Hard to please hard worker seeks organization willing to give its all (that includes all its money). If you keep your nose to the grindstone, and you call hoagies “grinders,” you could be the landing spot for a top two-way player.
Both Jimmy Butler’s reputation and the man himself have taken some hits over the past few years. But after a thrilling playoff run that ended in tantalizing defeat, it appeared that Butler had found a new home. However, with Butler entering free agency, the choice is his to determine where his new home will be. Will the feelings cultivated during Philadelphia’s playoff run be enough for him to stay? Well, thanks to our Fit Grade, we don’t have to leave it up to feelings. Jimmy Butler, you should sign with...
The Philadelphia 76ers (Fit Grade: A)
Other fits: Houston Rockets, Los Angeles Lakers
Back in 2017, the Chicago Bulls traded Butler to Minnesota, which led to the Timberwolves ending a 14-year playoff drought. Butler had knee injuries before the playoffs, and while he eventually returned, making franchise history wasn’t enough to keep the good feelings around the team. The honeymoon with his former coach Tom Thibodeau and Minnesota’s young players ended immediately after the playoffs did.
Rumors of discord between Butler and the Wolves’ prized top draft picks started to leak out during the summer, creating an uncomfortable situation for everyone involved. Butler’s career arc, from last pick of the first round to perennial NBA All-Star, cut in direct contrast to the team’s former #1 overall draft picks, Karl-Anthony Towns and Andrew Wiggins. That led to a bizarre scene at the beginning of the season, with Butler playing on the Wolves while everyone knew he wanted out. Eventually, the Sixers took a chance on Butler. And it’s working out...so far.
But as the free-agency signing period approaches, Houston Rockets general manager Daryl Morey has made a characteristic splash, maneuvering to land Butler in a sign-and-trade. Anytime you have a chance to land a top two-way player like Butler, you take your shot. But is it the right fit for what former NBA commissioner David Stern might call "basketball reasons?"
Team Fit (9/10)
From a pure basketball standpoint, the fit with Butler and Philadelphia’s young stars like Joel Embiid and Ben Simmons was much better than with the Minnesota duo. This past season, Butler hit a series of game-winners, and once the playoffs came around, Butler’s ability to take over games when Philly’s youngsters struggled turned him into a Philadelphia folk hero. It ended with four bounces and a basket from Kawhi Leonard, but Butler made his mark and usually ended games at the podium next to Embiid.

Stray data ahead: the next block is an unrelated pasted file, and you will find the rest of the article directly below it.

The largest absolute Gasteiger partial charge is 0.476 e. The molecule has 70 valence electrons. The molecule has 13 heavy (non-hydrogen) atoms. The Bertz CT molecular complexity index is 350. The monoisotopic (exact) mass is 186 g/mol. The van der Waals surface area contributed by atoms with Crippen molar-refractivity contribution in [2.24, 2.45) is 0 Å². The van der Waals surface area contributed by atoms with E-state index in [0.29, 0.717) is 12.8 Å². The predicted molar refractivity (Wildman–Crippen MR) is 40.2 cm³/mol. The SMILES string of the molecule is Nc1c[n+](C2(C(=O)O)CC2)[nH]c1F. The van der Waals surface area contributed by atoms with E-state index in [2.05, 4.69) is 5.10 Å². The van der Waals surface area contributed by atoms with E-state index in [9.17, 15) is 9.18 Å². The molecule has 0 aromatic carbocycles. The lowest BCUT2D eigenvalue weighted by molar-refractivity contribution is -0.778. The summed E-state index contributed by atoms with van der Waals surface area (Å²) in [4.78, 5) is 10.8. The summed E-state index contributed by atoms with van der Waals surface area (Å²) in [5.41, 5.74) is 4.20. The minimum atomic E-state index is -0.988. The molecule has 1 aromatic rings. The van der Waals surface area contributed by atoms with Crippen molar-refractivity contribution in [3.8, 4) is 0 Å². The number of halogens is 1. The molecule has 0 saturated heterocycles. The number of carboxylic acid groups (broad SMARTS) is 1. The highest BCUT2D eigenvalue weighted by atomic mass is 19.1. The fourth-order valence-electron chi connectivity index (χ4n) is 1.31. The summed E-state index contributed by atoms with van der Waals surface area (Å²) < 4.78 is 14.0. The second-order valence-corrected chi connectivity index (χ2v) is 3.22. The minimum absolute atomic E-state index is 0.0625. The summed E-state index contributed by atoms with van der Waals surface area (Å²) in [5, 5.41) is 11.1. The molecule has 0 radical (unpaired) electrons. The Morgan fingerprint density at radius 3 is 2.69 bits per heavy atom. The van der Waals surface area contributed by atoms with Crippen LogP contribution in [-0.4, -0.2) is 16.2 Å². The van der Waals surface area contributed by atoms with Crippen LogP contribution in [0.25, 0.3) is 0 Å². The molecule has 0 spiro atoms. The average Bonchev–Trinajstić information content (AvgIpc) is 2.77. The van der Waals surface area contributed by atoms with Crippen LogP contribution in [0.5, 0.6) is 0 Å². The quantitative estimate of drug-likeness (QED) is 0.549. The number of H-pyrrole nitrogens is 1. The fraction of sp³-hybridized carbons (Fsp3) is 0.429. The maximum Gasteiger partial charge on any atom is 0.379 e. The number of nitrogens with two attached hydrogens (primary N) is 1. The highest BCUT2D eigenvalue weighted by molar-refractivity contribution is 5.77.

Meanwhile, the Rockets' postseason hopes flamed out shortly after launch. With the Warriors' injury-fueled collapse, the West is wide open again. Butler needs his touches, particularly at the end of games. Maybe Morey knows something the rest of us don't, but it doesn't seem wise to put him next to a ball-dominant point guard like Chris Paul, let alone James Harden, who just posted the second highest usage rate in NBA history.
City Fit (10/10)
You heard those “JIM-MY BUT-LER” chants at the Wells Fargo Center during the playoffs, right? Philly sports fans love nothing more than a hard worker, and whenever Jimmy Butler does anything, he goes hard.
Money Fit (10/10)
The money’s there for Butler. Now the question is, will the Sixers front office listen to its screaming fans and deliver a max contract offer? They may have no choice after the way the playoffs went, but if they hesitate, several other teams will certainly be lining up for Butler’s services. As the incumbent team, the Sixers can offer Butler a full five-year max, putting them at a clear advantage.
Off-Court Fit (8/10)
Here’s where it’s a little less rosy. Butler has also been very public about his affinity for Los Angeles and has a very famous friendship with LA-by-way-of-Boston actor and restaurateur Mark Wahlberg. Would the combination of the burger franchise magnate, LeBron James, and Anthony Davis be more attractive than staying with Ben Simmons, Joel Embiid, and Meek Mill?
There’s one more hugely important consideration to Butler’s free agency. This is the first time, and likely the last, that Butler will have the choice of where he wants to play. He’s set to turn 30 before the season, and with a history of knee injuries, money may not be the only factor in him choosing where to sign. He’s been part of two awkward, acrimonious trades. Can he find a forever basketball home? Whether this famously restless player even wants to settle down will play as big a factor as anything.
Wondering where other top free agents should sign?